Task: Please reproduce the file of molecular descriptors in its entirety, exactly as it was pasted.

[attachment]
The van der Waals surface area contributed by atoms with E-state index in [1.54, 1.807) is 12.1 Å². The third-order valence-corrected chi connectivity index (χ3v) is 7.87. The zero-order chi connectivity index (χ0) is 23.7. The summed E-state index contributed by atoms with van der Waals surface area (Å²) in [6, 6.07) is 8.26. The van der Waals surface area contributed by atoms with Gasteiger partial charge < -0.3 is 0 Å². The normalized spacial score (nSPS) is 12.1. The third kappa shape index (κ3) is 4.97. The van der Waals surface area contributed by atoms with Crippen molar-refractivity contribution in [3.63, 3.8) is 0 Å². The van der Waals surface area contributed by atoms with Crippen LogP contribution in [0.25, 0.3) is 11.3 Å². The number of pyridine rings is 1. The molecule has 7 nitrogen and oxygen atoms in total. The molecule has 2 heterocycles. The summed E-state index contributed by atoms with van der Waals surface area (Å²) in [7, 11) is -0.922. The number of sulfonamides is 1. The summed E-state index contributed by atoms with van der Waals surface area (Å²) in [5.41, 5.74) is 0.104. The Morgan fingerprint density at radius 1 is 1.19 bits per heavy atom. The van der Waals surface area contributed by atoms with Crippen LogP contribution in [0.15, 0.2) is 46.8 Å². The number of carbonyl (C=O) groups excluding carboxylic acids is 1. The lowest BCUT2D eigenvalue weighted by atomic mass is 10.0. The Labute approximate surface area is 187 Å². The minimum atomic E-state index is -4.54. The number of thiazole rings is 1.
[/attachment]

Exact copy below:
The van der Waals surface area contributed by atoms with E-state index in [1.54, 1.807) is 12.1 Å². The third-order valence-corrected chi connectivity index (χ3v) is 7.87. The zero-order chi connectivity index (χ0) is 23.7. The summed E-state index contributed by atoms with van der Waals surface area (Å²) in [6, 6.07) is 8.26. The van der Waals surface area contributed by atoms with Gasteiger partial charge < -0.3 is 0 Å². The normalized spacial score (nSPS) is 12.1. The third kappa shape index (κ3) is 4.97. The van der Waals surface area contributed by atoms with Crippen molar-refractivity contribution in [3.63, 3.8) is 0 Å². The van der Waals surface area contributed by atoms with Crippen LogP contribution in [0.25, 0.3) is 11.3 Å². The number of pyridine rings is 1. The molecule has 7 nitrogen and oxygen atoms in total. The molecule has 2 heterocycles. The summed E-state index contributed by atoms with van der Waals surface area (Å²) in [7, 11) is -0.922. The number of sulfonamides is 1. The summed E-state index contributed by atoms with van der Waals surface area (Å²) in [5.41, 5.74) is 0.104. The Morgan fingerprint density at radius 1 is 1.19 bits per heavy atom. The van der Waals surface area contributed by atoms with Crippen LogP contribution in [0.15, 0.2) is 46.8 Å². The number of carbonyl (C=O) groups excluding carboxylic acids is 1. The lowest BCUT2D eigenvalue weighted by atomic mass is 10.0. The Labute approximate surface area is 187 Å². The minimum atomic E-state index is -4.54. The number of thiazole rings is 1.